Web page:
CHAMPAIGN -- Caterpillar Inc. said Friday it will lay off more than 460 employees at its plant in Decatur, part of what the heavy equipment-maker says is an ongoing effort to deal with a slump in the mining business.
The news adds to tough times in the Decatur area. The town's 13.7 percent unemployment rate in February was the highest of any metro area in the state.
Peoria-based Caterpillar said in a statement the employees will lose their jobs in June. The layoffs, which hit production workers at the plant that makes huge mining trucks, are permanent. The company has used short-term layoffs and temporary cutbacks at many plants that make products for the mining business this year.
"While some cost reduction measures such as temporary layoffs, shutdowns and shortened workweeks have already been implemented, more permanent measures must be taken in the near-term," the company said.
"We know this is difficult for our employees and their families, but we are taking steps to position the company for long-term success."
Rachel Potts, a spokeswoman for Caterpillar, said she couldn't say whether more layoffs are coming in Decatur or elsewhere.
With 4,100 employees before the layoffs, the Decatur plant is one of the largest employers in the town of 76,000, second only to agribusiness leader Archer Daniels Midland Co. Craig Coil, president of the Economic Development Corporation of Decatur and Macon County, said the impact will reach beyond Decatur into Macon and several neighboring counties.
Local officials were told Thursday the layoffs were coming, he said. They follow ADM cuts that, between buyouts and layoffs, eliminated 335 jobs at the company's Decatur headquarters last year.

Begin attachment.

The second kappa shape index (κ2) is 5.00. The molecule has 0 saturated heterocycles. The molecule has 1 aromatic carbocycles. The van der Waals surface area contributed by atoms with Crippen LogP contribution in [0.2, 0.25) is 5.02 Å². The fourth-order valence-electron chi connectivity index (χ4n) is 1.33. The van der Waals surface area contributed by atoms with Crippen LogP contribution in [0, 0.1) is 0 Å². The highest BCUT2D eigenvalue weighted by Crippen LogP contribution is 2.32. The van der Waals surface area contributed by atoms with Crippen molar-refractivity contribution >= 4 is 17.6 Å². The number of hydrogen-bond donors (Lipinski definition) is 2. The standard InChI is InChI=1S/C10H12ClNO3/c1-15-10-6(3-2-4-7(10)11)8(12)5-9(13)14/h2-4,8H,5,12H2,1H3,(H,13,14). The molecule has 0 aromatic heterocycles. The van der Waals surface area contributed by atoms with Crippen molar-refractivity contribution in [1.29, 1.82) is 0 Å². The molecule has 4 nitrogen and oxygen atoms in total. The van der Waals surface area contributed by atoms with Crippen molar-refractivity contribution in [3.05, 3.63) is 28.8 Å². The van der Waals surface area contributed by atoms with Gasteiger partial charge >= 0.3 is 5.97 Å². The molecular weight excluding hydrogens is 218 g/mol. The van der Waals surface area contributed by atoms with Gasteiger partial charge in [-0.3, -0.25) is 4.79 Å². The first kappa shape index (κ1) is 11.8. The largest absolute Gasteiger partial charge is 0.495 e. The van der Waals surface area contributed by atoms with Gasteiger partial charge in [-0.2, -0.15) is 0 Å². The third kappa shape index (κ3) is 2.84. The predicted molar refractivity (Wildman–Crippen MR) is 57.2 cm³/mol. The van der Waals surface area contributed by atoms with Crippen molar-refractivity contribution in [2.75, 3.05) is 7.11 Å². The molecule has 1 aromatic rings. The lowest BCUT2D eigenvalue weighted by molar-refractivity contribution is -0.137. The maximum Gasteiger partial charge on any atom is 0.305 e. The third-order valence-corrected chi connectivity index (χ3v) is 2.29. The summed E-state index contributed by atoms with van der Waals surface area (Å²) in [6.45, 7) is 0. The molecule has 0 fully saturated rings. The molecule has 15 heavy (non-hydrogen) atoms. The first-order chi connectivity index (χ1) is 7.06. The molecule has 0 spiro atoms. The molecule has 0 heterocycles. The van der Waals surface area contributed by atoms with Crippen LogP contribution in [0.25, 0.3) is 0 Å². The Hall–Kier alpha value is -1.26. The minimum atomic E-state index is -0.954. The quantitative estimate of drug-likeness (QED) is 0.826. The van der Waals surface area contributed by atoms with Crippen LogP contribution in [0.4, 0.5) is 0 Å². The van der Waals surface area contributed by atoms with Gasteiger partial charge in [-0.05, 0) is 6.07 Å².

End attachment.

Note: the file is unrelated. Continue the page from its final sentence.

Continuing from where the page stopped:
"I think we're seeing in real numbers the fact that things are not improving significantly on a global basis," Coil said. "I think people are seeing what happens around the world really does affect us in central Illinois."
Caterpillar started warning late last year that it would have to cut production based on slowing demand, particularly in Europe and Asia. Temporary layoffs have been used in Decatur, East Peoria and elsewhere.
Other manufacturers have taken similar steps. Japanese construction-equipment maker Komatsu last month said it will soon lay off an unspecified number of workers at its plant in Peoria.
In Decatur, the unemployment rate stood at 10.9 percent in February 2012, according to the state Department of Employment Security. The figure spiked to 13.7 percent this February, the most recent month for which the department has metro-level statistics.
The statewide unemployment rate has been increasing, too, hitting 9.5 percent in March. That's one of the highest unemployment rates in the country.
Decatur's job situation is strongly linked to the fortunes of Caterpillar and ADM.
"I think the reality is that that's always been the situation in Decatur," Coil said. "And if you look around in central Illinois ... it's just the landscape that we live in."
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